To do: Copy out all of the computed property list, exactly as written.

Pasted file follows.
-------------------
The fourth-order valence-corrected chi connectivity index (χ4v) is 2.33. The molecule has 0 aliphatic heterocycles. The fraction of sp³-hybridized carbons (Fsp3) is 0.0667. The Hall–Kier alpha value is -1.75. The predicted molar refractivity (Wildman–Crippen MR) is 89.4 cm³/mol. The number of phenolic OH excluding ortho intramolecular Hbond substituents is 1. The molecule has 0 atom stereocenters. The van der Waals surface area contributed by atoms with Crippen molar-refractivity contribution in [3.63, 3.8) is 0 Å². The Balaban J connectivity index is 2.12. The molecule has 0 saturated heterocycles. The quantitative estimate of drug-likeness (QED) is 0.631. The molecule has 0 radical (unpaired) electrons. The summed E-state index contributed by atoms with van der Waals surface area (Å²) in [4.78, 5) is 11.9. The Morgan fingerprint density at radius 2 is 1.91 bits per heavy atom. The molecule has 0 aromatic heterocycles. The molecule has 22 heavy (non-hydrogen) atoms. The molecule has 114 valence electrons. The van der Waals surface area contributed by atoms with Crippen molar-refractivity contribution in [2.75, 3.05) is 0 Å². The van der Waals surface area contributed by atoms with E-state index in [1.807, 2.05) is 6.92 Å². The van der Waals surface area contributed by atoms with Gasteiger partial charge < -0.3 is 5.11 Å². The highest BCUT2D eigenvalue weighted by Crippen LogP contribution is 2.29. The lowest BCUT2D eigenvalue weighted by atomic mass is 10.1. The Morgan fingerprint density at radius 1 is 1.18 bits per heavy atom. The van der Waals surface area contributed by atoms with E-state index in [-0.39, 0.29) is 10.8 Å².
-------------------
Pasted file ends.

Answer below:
The fourth-order valence-corrected chi connectivity index (χ4v) is 2.33. The molecule has 0 aliphatic heterocycles. The fraction of sp³-hybridized carbons (Fsp3) is 0.0667. The Hall–Kier alpha value is -1.75. The predicted molar refractivity (Wildman–Crippen MR) is 89.4 cm³/mol. The number of phenolic OH excluding ortho intramolecular Hbond substituents is 1. The molecule has 0 atom stereocenters. The van der Waals surface area contributed by atoms with Crippen molar-refractivity contribution in [3.63, 3.8) is 0 Å². The Balaban J connectivity index is 2.12. The molecule has 0 saturated heterocycles. The quantitative estimate of drug-likeness (QED) is 0.631. The molecule has 0 radical (unpaired) electrons. The summed E-state index contributed by atoms with van der Waals surface area (Å²) in [4.78, 5) is 11.9. The Morgan fingerprint density at radius 2 is 1.91 bits per heavy atom. The molecule has 0 aromatic heterocycles. The molecule has 22 heavy (non-hydrogen) atoms. The molecule has 114 valence electrons. The van der Waals surface area contributed by atoms with Crippen molar-refractivity contribution in [2.75, 3.05) is 0 Å². The van der Waals surface area contributed by atoms with E-state index in [1.807, 2.05) is 6.92 Å². The van der Waals surface area contributed by atoms with Gasteiger partial charge < -0.3 is 5.11 Å². The highest BCUT2D eigenvalue weighted by Crippen LogP contribution is 2.29. The lowest BCUT2D eigenvalue weighted by atomic mass is 10.1. The Morgan fingerprint density at radius 1 is 1.18 bits per heavy atom. The van der Waals surface area contributed by atoms with E-state index in [-0.39, 0.29) is 10.8 Å².